Will Lloyds' Distressed Property Loan Sales Spark Similar Deals?

At the beginning of December, the Financial Times reported that Lloyds Banking Group had opened discussions with US private equity group Lone Star about selling off GBP 900 million of distressed real estate loans....

At the beginning of December, the Financial Times reported that Lloyds Banking Group had opened discussions with US private equity group Lone Star about selling off GBP 900 million of distressed real estate loans. According to the news provider, the deal would signal the largest such loan disposal by a financial institution in the UK since the difficulties experienced in the property market in 2008. The newspaper suggested this could herald a deluge of similar sales and chairman of Chainbow Roger Southam agrees.

He stated that in 2012 "a lot more problems will come out of the woodwork" for UK banks. As a result, Mr Southam believes other deals like that between Lloyds and Lone Star will definitely be on the cards. "They are going to have to bite the bullet and do the bulk deals that we have seen in this distressed way [as Lloyds have done]," Mr Southam asserted. However, he stressed the biggest difficulty will come in finding buyers for such bundles of assets. "Over the last six months and a little bit before that, yields and the purchase prices would seem very good value, [however], people are not in the marketplace for taking [them] on board," he explained.

Mr Southam stressed the number of potential buyers for portfolios of distressed real estate and loans is "very, very limited", so even if the banks are keen to offload these assets and shore up their books, it may be a difficult task to accomplish. He added that if the market becomes inundated by financial establishments hoping to complete deals of this kind, it could be "very detrimental" for the real estate sector as a whole. Bloomberg recently cited data from Standard & Poors, showing that as much as GBP 4.8 billion of loans tied to mortgage-backed securities are due to mature in 2012. The assets behind the loans will therefore have to be sold, or the loans themselves refinanced over the next 12 months, the news provider revealed.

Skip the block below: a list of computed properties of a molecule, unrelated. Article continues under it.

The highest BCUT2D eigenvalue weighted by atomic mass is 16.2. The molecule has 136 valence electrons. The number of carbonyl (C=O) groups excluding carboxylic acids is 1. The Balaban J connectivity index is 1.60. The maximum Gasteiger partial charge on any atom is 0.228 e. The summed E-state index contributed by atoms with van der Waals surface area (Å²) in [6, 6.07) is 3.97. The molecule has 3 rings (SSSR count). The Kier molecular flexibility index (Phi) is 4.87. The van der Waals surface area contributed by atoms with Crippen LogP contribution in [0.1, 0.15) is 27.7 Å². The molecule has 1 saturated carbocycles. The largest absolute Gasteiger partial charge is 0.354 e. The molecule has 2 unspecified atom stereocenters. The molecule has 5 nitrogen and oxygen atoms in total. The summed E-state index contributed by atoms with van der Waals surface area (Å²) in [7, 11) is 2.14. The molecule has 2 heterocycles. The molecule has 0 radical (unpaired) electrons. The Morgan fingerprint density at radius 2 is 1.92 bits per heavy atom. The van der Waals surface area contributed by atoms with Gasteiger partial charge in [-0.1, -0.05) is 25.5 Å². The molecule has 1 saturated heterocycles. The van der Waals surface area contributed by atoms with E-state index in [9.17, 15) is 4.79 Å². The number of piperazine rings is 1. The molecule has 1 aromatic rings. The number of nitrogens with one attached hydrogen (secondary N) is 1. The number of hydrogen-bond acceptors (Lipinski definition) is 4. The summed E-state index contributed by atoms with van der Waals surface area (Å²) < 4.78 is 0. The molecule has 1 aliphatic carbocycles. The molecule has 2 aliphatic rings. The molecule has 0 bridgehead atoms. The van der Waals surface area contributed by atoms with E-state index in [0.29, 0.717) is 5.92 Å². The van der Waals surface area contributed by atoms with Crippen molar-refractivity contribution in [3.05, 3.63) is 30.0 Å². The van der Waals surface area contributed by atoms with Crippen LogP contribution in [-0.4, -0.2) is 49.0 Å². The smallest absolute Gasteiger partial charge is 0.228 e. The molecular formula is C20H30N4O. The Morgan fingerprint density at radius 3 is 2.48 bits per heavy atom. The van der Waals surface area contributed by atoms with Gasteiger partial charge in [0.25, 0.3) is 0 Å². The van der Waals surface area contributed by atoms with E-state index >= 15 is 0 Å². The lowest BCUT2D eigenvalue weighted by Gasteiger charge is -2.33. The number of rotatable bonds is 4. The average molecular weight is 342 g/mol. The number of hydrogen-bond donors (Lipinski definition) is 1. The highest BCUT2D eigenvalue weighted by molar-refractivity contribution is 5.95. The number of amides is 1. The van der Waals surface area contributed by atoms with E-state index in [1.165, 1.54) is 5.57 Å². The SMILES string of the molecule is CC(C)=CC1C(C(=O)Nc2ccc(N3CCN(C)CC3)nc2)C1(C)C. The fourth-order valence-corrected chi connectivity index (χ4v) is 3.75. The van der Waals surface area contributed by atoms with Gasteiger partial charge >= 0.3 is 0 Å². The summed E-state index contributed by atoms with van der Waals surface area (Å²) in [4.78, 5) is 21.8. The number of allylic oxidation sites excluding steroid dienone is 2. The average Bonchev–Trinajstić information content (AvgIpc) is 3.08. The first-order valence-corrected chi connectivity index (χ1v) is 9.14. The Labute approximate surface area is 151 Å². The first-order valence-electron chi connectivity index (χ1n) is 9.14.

Ed Stansfield, chief property economist at Capital Economics, told the news agency there is a discrepancy between the type of assets being put up for sale and the sort that investors with cash are seeking to acquire. He said the real estate behind the bank loans tends to be "pretty poor quality" and this is not what investors are looking for in the current economic climate. Meanwhile, Sue Munden, analyst at investment bank Seymour Pierce, noted it will be the UK real estate investment trusts that hold higher calibre property that will be able to take advantage of this sentiment. "The good are going to continue getting better and the bad are going to carry on getting worse," she stated in an interview with Bloomberg.

A further stumbling block for the financial establishments hoping to offload some of their assets could therefore be their quality, with the Financial Times citing data from Savills which revealed that only one-quarter of the estimated GBP 350 billion of the banks' exposure to the UK's commercial property sector is comprised of prime real estate, indicating the remainder will not be as attractive to potential investors. In its European Investment Bulletin for summer 2011, Savills stressed that buyers are still averse to anything other than prime property.

The report highlighted the popularity of assets in desirable locations or that fall into the prime bracket, but indicated investors "remain wary of secondary markets due to the lack of transactional evidence, and questions about the timing and strength of the economic and leasing market recovery in some UK markets". However, the research showed the UK still attracts the greatest level of global investment within Europe, accounting for 34 per cent of the transactions that occurred during the first quarter of 2011.
 

- Tuesday 03 January 2012

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